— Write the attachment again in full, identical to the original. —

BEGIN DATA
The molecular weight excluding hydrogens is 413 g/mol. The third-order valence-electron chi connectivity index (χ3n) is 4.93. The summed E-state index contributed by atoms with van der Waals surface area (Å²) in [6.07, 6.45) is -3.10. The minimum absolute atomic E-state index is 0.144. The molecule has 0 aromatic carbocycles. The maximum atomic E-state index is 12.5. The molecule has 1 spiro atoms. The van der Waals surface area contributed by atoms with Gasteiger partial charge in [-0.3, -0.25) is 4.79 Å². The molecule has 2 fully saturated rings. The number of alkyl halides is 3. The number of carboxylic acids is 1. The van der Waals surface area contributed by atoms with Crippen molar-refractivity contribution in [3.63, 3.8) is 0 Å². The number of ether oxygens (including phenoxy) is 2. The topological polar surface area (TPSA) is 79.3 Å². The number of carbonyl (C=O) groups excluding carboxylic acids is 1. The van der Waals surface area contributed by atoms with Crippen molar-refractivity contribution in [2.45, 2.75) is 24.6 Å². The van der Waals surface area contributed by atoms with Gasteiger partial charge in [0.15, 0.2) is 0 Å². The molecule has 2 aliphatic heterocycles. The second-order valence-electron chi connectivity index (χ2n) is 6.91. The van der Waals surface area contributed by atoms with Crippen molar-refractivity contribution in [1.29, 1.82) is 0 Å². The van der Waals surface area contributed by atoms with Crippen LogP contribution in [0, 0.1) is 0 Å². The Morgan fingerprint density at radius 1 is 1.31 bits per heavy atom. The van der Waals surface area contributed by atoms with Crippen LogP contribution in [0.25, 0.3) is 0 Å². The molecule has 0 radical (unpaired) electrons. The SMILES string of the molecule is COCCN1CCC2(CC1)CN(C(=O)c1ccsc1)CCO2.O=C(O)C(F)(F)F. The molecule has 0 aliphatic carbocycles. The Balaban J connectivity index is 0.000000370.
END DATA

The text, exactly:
The molecular weight excluding hydrogens is 413 g/mol. The third-order valence-electron chi connectivity index (χ3n) is 4.93. The summed E-state index contributed by atoms with van der Waals surface area (Å²) in [6.07, 6.45) is -3.10. The minimum absolute atomic E-state index is 0.144. The molecule has 0 aromatic carbocycles. The maximum atomic E-state index is 12.5. The molecule has 1 spiro atoms. The van der Waals surface area contributed by atoms with Gasteiger partial charge in [-0.3, -0.25) is 4.79 Å². The molecule has 2 fully saturated rings. The number of alkyl halides is 3. The number of carboxylic acids is 1. The van der Waals surface area contributed by atoms with Crippen molar-refractivity contribution in [3.63, 3.8) is 0 Å². The number of ether oxygens (including phenoxy) is 2. The topological polar surface area (TPSA) is 79.3 Å². The number of carbonyl (C=O) groups excluding carboxylic acids is 1. The van der Waals surface area contributed by atoms with Crippen molar-refractivity contribution in [2.45, 2.75) is 24.6 Å². The van der Waals surface area contributed by atoms with Gasteiger partial charge in [0.15, 0.2) is 0 Å². The molecule has 2 aliphatic heterocycles. The second-order valence-electron chi connectivity index (χ2n) is 6.91. The van der Waals surface area contributed by atoms with Crippen molar-refractivity contribution in [1.29, 1.82) is 0 Å². The van der Waals surface area contributed by atoms with Crippen LogP contribution in [0, 0.1) is 0 Å². The Morgan fingerprint density at radius 1 is 1.31 bits per heavy atom. The van der Waals surface area contributed by atoms with Crippen LogP contribution in [0.25, 0.3) is 0 Å². The molecule has 0 radical (unpaired) electrons. The SMILES string of the molecule is COCCN1CCC2(CC1)CN(C(=O)c1ccsc1)CCO2.O=C(O)C(F)(F)F. The molecule has 0 aliphatic carbocycles. The Balaban J connectivity index is 0.000000370.